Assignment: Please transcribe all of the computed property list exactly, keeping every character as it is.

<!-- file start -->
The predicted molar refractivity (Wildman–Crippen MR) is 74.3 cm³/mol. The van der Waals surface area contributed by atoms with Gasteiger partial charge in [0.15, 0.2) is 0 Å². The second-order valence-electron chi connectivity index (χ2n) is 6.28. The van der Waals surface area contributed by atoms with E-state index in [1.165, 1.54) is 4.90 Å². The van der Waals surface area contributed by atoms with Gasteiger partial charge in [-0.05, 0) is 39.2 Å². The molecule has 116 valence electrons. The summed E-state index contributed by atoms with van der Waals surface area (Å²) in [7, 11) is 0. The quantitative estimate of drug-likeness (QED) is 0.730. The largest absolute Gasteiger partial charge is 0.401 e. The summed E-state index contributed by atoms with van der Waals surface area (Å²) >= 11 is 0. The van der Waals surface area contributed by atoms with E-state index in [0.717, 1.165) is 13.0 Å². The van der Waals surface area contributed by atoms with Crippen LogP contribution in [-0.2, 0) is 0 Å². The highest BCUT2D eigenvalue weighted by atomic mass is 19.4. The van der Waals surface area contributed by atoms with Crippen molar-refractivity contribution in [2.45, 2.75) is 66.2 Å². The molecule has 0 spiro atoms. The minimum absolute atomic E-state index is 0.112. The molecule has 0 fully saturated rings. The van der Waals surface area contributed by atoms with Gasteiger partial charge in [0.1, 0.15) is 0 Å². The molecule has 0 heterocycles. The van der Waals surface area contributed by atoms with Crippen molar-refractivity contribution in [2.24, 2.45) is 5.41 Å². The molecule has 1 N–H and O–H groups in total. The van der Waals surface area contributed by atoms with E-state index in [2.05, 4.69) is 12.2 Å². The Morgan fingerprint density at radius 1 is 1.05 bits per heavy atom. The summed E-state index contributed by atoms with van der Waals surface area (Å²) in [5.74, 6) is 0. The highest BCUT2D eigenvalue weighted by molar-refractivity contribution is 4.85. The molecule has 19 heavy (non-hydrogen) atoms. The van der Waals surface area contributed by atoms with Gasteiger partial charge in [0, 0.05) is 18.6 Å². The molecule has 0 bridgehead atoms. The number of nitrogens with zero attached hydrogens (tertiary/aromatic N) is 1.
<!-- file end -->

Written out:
The predicted molar refractivity (Wildman–Crippen MR) is 74.3 cm³/mol. The van der Waals surface area contributed by atoms with Gasteiger partial charge in [0.15, 0.2) is 0 Å². The second-order valence-electron chi connectivity index (χ2n) is 6.28. The van der Waals surface area contributed by atoms with E-state index in [1.165, 1.54) is 4.90 Å². The van der Waals surface area contributed by atoms with Gasteiger partial charge in [-0.05, 0) is 39.2 Å². The molecule has 116 valence electrons. The summed E-state index contributed by atoms with van der Waals surface area (Å²) in [7, 11) is 0. The quantitative estimate of drug-likeness (QED) is 0.730. The largest absolute Gasteiger partial charge is 0.401 e. The summed E-state index contributed by atoms with van der Waals surface area (Å²) >= 11 is 0. The van der Waals surface area contributed by atoms with E-state index in [0.717, 1.165) is 13.0 Å². The van der Waals surface area contributed by atoms with Crippen LogP contribution in [-0.2, 0) is 0 Å². The highest BCUT2D eigenvalue weighted by atomic mass is 19.4. The van der Waals surface area contributed by atoms with Crippen molar-refractivity contribution in [2.45, 2.75) is 66.2 Å². The molecule has 0 spiro atoms. The minimum absolute atomic E-state index is 0.112. The molecule has 0 fully saturated rings. The van der Waals surface area contributed by atoms with Gasteiger partial charge in [0.1, 0.15) is 0 Å². The molecule has 0 heterocycles. The van der Waals surface area contributed by atoms with Crippen molar-refractivity contribution in [2.24, 2.45) is 5.41 Å². The molecule has 1 N–H and O–H groups in total. The van der Waals surface area contributed by atoms with E-state index in [2.05, 4.69) is 12.2 Å². The Morgan fingerprint density at radius 1 is 1.05 bits per heavy atom. The summed E-state index contributed by atoms with van der Waals surface area (Å²) in [5.74, 6) is 0. The highest BCUT2D eigenvalue weighted by molar-refractivity contribution is 4.85. The molecule has 19 heavy (non-hydrogen) atoms. The van der Waals surface area contributed by atoms with Gasteiger partial charge in [0, 0.05) is 18.6 Å². The molecule has 0 bridgehead atoms. The number of nitrogens with zero attached hydrogens (tertiary/aromatic N) is 1.